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Counterbalanced. 15 mg Cortisol. *. Placebo. R. L. MRI Simulation. Screening Visit. Memory Test. +. +. Phone Screen. 3.0 Tesla GE SIGNA Scanner. quiet. FMRI Stimuli Presentation. 2s. lonely. †. 4-8s. 2s. exhilarated. 4-8s. 2 runs; approx. 12 min.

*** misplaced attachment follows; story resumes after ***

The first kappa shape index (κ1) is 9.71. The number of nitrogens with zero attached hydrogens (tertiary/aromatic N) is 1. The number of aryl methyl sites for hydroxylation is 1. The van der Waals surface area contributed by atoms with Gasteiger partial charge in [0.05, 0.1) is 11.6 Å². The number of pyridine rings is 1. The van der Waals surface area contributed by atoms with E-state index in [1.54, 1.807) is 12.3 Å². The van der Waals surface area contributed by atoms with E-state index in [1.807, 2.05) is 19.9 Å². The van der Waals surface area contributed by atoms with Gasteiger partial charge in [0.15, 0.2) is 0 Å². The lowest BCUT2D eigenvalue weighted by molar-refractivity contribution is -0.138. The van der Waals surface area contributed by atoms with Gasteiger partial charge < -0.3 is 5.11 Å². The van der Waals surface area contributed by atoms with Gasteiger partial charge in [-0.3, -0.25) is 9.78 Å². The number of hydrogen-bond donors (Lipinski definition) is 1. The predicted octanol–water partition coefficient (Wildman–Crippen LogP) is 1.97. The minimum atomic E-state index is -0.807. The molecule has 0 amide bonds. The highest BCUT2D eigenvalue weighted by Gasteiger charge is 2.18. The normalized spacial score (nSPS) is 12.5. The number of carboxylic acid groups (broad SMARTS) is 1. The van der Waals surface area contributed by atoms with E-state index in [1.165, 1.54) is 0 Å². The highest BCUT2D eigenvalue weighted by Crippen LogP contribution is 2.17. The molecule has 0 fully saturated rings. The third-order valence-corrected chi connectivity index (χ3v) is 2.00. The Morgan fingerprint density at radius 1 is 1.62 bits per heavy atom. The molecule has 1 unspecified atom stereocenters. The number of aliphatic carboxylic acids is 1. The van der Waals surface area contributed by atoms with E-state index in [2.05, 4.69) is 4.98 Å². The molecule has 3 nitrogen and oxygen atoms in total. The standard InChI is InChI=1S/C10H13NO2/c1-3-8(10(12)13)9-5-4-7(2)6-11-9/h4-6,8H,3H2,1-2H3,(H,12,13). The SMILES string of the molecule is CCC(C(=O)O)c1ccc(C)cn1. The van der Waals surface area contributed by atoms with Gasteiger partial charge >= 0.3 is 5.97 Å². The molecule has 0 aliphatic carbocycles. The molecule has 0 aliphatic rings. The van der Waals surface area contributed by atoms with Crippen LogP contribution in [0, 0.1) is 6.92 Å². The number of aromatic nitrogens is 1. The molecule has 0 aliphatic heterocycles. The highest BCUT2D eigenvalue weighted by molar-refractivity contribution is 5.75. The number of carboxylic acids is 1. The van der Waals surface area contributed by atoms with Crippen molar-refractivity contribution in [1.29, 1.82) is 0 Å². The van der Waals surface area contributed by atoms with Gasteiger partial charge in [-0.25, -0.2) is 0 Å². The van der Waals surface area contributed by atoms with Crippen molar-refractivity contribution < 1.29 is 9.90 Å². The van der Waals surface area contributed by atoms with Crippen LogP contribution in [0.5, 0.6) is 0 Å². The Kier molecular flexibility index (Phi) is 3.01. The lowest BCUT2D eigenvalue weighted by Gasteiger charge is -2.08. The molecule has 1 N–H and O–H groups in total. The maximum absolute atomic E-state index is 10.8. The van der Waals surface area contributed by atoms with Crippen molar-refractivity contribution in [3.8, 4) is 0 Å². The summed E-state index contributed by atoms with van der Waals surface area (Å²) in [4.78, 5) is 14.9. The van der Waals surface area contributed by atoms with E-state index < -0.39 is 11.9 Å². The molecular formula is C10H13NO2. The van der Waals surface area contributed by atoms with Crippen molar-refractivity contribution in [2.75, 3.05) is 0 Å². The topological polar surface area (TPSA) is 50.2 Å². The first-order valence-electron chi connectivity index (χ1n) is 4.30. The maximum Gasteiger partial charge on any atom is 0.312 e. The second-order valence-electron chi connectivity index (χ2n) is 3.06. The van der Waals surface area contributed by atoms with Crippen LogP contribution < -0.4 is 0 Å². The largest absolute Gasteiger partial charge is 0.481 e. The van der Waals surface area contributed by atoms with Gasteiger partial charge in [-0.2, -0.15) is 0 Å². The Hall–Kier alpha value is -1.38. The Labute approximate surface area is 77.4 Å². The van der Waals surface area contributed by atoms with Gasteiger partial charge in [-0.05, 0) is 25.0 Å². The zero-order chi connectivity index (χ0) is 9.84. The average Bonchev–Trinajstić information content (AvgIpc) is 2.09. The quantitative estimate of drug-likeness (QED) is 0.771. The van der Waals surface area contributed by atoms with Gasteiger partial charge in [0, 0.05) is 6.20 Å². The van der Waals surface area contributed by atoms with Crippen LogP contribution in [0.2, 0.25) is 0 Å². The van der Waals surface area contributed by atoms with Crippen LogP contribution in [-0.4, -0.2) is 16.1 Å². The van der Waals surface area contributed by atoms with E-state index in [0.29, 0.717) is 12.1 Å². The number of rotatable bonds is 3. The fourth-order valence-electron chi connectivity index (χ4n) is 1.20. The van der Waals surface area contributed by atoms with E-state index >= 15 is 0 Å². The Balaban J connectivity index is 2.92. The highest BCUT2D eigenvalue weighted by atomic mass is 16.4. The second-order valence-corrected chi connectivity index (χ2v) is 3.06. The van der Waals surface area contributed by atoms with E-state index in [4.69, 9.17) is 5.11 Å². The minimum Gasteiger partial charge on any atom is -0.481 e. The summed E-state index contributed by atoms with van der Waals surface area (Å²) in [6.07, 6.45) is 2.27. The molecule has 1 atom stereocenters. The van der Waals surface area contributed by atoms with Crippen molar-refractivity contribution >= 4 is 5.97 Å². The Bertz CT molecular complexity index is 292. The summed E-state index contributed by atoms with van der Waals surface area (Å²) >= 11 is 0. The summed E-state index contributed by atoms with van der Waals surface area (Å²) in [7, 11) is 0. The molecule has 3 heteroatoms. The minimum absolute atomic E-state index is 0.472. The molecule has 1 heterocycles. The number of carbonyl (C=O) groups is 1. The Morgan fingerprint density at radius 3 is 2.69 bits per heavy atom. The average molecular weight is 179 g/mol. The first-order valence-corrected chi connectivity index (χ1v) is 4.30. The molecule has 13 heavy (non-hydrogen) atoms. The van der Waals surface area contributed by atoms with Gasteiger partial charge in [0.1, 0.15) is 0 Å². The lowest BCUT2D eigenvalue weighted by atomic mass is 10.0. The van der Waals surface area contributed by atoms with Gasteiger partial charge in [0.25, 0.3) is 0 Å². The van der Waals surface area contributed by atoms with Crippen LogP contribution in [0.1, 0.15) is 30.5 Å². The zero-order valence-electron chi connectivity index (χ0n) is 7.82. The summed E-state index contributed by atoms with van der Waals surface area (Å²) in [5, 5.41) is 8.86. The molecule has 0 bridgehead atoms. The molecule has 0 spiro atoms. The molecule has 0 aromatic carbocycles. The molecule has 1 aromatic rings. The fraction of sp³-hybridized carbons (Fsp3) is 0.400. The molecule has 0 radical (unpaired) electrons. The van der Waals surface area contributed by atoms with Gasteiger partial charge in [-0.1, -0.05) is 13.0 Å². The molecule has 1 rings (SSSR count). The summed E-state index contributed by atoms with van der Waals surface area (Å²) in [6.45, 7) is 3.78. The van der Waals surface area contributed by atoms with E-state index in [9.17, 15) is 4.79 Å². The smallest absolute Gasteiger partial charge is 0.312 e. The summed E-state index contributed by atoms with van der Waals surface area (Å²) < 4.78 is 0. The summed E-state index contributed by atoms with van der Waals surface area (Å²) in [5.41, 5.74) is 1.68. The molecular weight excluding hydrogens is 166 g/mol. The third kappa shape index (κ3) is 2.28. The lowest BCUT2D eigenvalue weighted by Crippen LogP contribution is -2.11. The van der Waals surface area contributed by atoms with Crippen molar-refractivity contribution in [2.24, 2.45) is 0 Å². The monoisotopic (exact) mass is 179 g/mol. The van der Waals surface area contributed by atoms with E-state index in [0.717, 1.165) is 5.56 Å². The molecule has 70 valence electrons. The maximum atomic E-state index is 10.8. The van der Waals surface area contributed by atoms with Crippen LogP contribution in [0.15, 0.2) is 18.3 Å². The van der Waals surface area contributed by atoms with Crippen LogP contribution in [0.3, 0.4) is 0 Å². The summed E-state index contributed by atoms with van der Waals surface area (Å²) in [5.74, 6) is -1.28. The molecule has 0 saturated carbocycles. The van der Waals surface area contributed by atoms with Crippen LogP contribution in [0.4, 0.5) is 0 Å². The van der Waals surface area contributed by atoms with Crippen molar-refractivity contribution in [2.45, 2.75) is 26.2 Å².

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  1. Counterbalanced 15 mg Cortisol * Placebo R L MRI Simulation Screening Visit Memory Test + + Phone Screen 3.0 Tesla GE SIGNA Scanner quiet FMRI Stimuli Presentation 2s lonely † 4-8s 2s exhilarated 4-8s 2 runs; approx. 12 min The relationship between cortisol and memory: Preliminary analysis on the role of affective state and the amygdala Allison L. Jahna,b, Simone Kernb, Richard J. Davidsona, b, Jerry L. Halversona, Clemens Kirschbaumc, and Heather C. Abercrombiea University of Wisconsin-Madison Departments of Psychology & Psychiatrya, The Waisman Laboratory for Brain Imaging and Behaviorb, Technical University of Dresdenc • Methods • AVOTEC goggle system & Eprime Presentation Software for stimuli display • SRET (Self-Referent Encoding Task) participants asked to decide whether descriptive words are self-referent by making a dichotomous button press. Each scan has different sets of words matched for valence and arousal. • Memory session: recognition memory assessed 4-6 days after scanning session RESULTS Memory Data for Low & High PA Amygdala ROI for Low & High PA Contrast: Negative Word Trials – (Neutral + Positive Word Trials) Background Historically, cortisol has been considered harmful to cognition and health. However, animal and human data suggest that moderate cortisol elevations can be beneficial. Cortisol release affects cognitive processes such as memory. Research is divided with some studies finding that cortisol impairs memory and others finding that cortisol facilitates memory (Maheu et al. 2004; Abercrombie et al. 2003). Interestingly, research suggests that the beneficial effects of cortisol on memory depend on the emotional state of the individual (Okuda et al., 2004; Abercrombie et al., 2006). These studies suggest that state negative affect plays a permissive role in the effects of cortisol on memory. Animal data suggests that amygdala activation, specifically the basolateral region of the amygdala, is necessary for the beneficial effects of cortisol on memory. To date, this is the first human investigation of the role of the amygdala in the effects of cortisol on memory. Hypotheses: We hypothesize that a moderate dose of cortisol given in the late afternoon (when endogenous levels are low) will be related to increases in brain activation in the amygdala compared to placebo. We hypothesize that this effect will be associated with emotional state. Finally, we hypothesize that changes in emotional state will be related to changes in memory for words encoded during elevated cortisol. Beginning approx. 4:30pm *Significance p < 0.05 Interaction: F (1,12) = 6.16, p < 0.05 Average Percent Signal Change Left Ventral Amygdala Time Course Left Ventral Amygdala • Participants • Data collection is ongoing • 17 Participants (5 Women; Age-M:28.72; SD:7.21; 3 participants dropped from analysis; 1 for abnormal levels of cortisol on the cortisol scan day; 1 experimenter error; 1 abnormal memory values on the memory testing day) • Right handed; Free of general health issues; Free of psychiatric disorders † Trend p < 1.0 Conclusion While these analyses are preliminary, we find support for increased brain activation in the ventral amygdala after the administration of cortisol only in individuals with low positive affect. This effect was found in response to negative words compared to neutral and positive. Also, we find that individuals with low positive affect also show greater memory for words encoded during cortisol administration – and that this effect is more evident when examining memory for negatively valenced words. Future directions: We hypothesize that cortisol will alter brain activation in other regions such as the hippocampus, parahippocampal gyrus, and prefrontal cortex. Activation in these regions may be especially important because of their association with memory and emotion. We are also collecting data on emotion and arousal ratings of the stimuli in the scanner. Thus, we will examine the relationship among memory, changes in brain activation, and affective responses. MRI Methods & Analysis Quadrature Birdcage Coil for T1 high resolution anatomical & BOLD Sagital Acquisition; Flip Angle: 90 degrees; TR: 2000 ms; TE: 30 ms Slices per Volume: 30; Voxel Size: 3.75 x 3.75x 4mm with 1 mm gap AFNI: Slice timing correction, Motion correction, Spatial smoothing: 6mm Normalization to Talairach space Extraction of amygdala ROI in AFNI with predefined masks GLM: Gamma Variate Function; percent signal change from baseline for Negative Word Trials – (Neutral + Positive Word Trials) • Group Selection • Positive and Negative Affect Schedule (Watson, Clark, & Tellegen, 1988) • Due to low variation in negative affect scores we used positive affect as an index of affective state • Median split: 7 Low Positive Affect (Low PA; 3 women); 7 High Positive Affect (High PA; 2 women) References: Abercrombie HC, Kalin NH, Thurow ME, Rosenkranz MA, Davidson RJ (2003). Cortisol variation in humans affects memory for emotionally laden and neutral information. Beh Neuroscience 117:505-16. Abercrombie, H.C., Speck, N.S., & Monticelli, R.M. (2006). Endogenouscortisol elevations are related to memory facilitation only inindividuals who are emotionally aroused. PNEC 31:187-96. Maheu FS, Joober R., Beaulieu S, Lupien SJ (2004). Differential Effects of Adrenergic and Corticosteroid Hormonal Systems on Human Short- and Long-Term Declarative Memory for Emotionally Arousing Material. Beh Neuroscience 118:420-8. Okuda S, Roozendaal B, McGaugh JL (2004). Glucocorticid effects on object recognition memory require training-associated emotional arousal. PNAS 101:853-8. Watson D, Clark LA, Tellegen A (1988). Development and Validation of Brief Measures of Positive and Negative Affect: The PANAS Scales. J Personality & Social Psych 54:1063-70. This research was supported in part by a NARSAD Young Investigator Award given to Heather Abercrombie.